ELISA for anticardiolipin

    • Internationally standardized
  • Phospholipid-based activated prothrombin time (dilute Russell venom viper test)
    • sensitive
  • Anti-Ro
    • Not used for diagnostics
    • Increased risk for neonatal lupus, sicca syndrome, and SCLE
standard tests for diagnosis
Standard Tests for Diagnosis


Platelet count


tests for disease course
Tests for Disease Course

Hb levels

Platelet count


Serum crea/albumin



Activated complement products

IFN-inducible genes

Soluble IL-2

Urinary adiponectin or monocytechemotactic protein 1


(1) whether disease manifestations are life-threatening or likely to cause organ damage, justifying aggressive therapies;

(2) whether manifestations are potentially reversible;

(3) the best approaches to preventing complications of disease and its treatments

non life threatening disease
Non-life Threatening Disease
  • NSAIDs – analgesic/anti-inflammatory
    • For arthritis and arthralgias
    • Increased risk for NSAID-induced aseptic meningitis, elevated serum transaminases, HPN, renal dysfunction
    • May increase MI
  • Antimalarials (hydroxychloroquine, chloroquine, quinacrine) – reduce dermatitis, arthritis, fatigue
    • Reduces the number of disease flares
    • Reduce accrual of tissue damage over time
    • Retinal toxicity
  • Low-dose systemic glucocorticoids
life threatening disease
Life-threatening Disease
  • systemic glucocorticoids
    • (0.5–2 mg/kg per day PO or 1000 mg of methylprednisolone sodium succinate IV daily for 3 days followed by 0.5–1 mg/kg of daily prednisone or equivalent
    • 4–6 weeks of these doses.
    • Maintenance dose: 5 -10 mg of prednisone or equivalent per day or 10-20 mg every other day.
  • May add cytotoxic/immunosuppressive drugs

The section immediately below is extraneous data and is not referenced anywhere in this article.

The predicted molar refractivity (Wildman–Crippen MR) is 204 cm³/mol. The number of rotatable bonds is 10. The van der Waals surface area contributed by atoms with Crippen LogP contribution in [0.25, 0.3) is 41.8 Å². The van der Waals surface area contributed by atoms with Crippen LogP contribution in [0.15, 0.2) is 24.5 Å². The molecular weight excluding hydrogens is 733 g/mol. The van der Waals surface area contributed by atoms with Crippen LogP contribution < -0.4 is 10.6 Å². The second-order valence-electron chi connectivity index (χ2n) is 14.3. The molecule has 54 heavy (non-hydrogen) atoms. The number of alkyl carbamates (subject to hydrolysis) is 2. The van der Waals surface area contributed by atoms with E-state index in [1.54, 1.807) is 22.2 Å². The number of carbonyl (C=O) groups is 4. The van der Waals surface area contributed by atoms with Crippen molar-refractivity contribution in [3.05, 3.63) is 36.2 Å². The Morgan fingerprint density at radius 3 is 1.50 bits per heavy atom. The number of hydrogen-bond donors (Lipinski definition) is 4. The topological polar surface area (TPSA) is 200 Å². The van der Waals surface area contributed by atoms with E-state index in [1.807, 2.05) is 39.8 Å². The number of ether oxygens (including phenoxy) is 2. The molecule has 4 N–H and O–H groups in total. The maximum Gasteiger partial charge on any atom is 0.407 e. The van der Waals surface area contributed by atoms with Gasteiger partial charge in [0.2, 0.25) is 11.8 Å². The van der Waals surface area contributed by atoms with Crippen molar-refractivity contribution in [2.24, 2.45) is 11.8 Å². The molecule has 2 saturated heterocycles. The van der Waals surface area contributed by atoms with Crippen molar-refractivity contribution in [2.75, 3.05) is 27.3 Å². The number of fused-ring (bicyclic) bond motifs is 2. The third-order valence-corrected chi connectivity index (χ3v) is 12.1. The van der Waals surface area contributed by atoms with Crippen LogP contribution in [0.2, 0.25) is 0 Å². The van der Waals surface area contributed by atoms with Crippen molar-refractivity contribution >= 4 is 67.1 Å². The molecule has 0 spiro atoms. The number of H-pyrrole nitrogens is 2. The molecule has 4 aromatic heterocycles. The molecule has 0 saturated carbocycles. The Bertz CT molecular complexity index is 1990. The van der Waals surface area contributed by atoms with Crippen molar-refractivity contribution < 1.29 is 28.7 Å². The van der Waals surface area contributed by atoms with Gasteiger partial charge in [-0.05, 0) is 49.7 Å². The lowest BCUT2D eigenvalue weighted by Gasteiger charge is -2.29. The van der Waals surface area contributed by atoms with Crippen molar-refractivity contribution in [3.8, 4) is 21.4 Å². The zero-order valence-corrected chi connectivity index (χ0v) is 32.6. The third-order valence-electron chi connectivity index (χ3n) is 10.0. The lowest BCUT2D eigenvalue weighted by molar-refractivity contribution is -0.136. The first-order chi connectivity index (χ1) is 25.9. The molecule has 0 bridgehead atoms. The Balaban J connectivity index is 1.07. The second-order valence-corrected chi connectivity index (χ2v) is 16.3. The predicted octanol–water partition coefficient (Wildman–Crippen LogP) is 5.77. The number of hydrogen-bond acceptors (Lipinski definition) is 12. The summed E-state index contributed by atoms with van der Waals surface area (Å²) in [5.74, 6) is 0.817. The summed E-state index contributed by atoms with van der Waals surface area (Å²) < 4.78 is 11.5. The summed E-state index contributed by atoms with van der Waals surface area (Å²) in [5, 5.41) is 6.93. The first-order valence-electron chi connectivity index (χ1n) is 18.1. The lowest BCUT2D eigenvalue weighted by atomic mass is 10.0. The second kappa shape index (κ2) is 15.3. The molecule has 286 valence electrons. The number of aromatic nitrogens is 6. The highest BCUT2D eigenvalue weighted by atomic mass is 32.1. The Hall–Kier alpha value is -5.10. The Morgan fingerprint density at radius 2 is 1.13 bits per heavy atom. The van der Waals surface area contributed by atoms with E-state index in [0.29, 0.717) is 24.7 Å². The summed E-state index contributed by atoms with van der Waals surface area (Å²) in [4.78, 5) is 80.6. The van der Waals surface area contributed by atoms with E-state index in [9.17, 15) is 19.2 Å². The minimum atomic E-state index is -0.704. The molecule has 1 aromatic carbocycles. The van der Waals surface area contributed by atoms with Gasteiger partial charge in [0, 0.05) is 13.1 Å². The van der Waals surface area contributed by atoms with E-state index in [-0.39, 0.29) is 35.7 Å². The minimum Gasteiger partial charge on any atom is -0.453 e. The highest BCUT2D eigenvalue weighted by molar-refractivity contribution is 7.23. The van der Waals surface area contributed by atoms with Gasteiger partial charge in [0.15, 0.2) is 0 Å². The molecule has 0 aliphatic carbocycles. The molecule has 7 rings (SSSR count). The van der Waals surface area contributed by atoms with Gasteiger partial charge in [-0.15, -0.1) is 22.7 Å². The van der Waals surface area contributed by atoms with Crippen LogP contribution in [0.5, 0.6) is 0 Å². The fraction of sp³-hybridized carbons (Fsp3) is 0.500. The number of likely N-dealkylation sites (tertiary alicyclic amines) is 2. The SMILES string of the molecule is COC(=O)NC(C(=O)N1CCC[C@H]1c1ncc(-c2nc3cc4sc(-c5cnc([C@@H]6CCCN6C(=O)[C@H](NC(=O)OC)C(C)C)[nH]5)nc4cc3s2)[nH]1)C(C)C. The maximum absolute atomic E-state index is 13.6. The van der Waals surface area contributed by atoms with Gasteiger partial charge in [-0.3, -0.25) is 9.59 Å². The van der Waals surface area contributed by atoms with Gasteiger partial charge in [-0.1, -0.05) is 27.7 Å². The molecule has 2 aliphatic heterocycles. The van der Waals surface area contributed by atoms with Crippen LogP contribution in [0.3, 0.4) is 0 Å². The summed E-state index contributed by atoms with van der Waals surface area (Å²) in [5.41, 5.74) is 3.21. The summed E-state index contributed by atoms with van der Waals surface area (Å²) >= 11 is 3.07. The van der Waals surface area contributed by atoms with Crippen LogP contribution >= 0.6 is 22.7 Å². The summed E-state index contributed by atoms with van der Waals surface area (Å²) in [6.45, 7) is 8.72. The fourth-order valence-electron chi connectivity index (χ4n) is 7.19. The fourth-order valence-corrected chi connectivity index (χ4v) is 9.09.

• Alkylating agent
    • For patients with ISN gr III or IV, reduced progression and improves survival
    • 500-750 mg/m2 IV, monthly for 3-6 months
    • Ovarian failure – GnRH agonist prior to each dose
    • Duration of therapy
    • once monthly IV for 6 months followed by 2 more years of quarterly doses,
    • for 12 weeks followed by azathioprine
    • for 6 months followed by azathioprine or mycophenolate.


    • relatively lymphocyte-specific inhibitor of inosinemonophosphatase and therefore of purine synthesis
    • Safer in maintaining improvement after a 6-month induction phase
  • Azathioprine – slower to influence response
    • a purine analogue and cycle-specific antimetabolite
    • Slower to influence response
    • Contraindicated in patients with homozygous deficiency of TMPT enzyme


    • Alkylating agent
    • Higher risk of irreversible bone marrow suppression
  • Methotrexate
    • Folinic acid antagonist
    • For arthritis and dermatitis but not in life-threatening
  • Leflunomide
    • Relatively lymphocyte-specific pyrimidine antagonist
  • Cyclosporine
    • Inhibits production of IL-2 and T-lymphocyte fxns
pregnancy and lupus
Pregnancy and Lupus
  • Rate of fetal loss is increased
    • Higher in mothers with high disease activity
    • Antiphospholipid antibodies
    • nephritis
    • Should be controlled with prednisone/prednisolone
      • 11-dehydrogenase 2 in placenta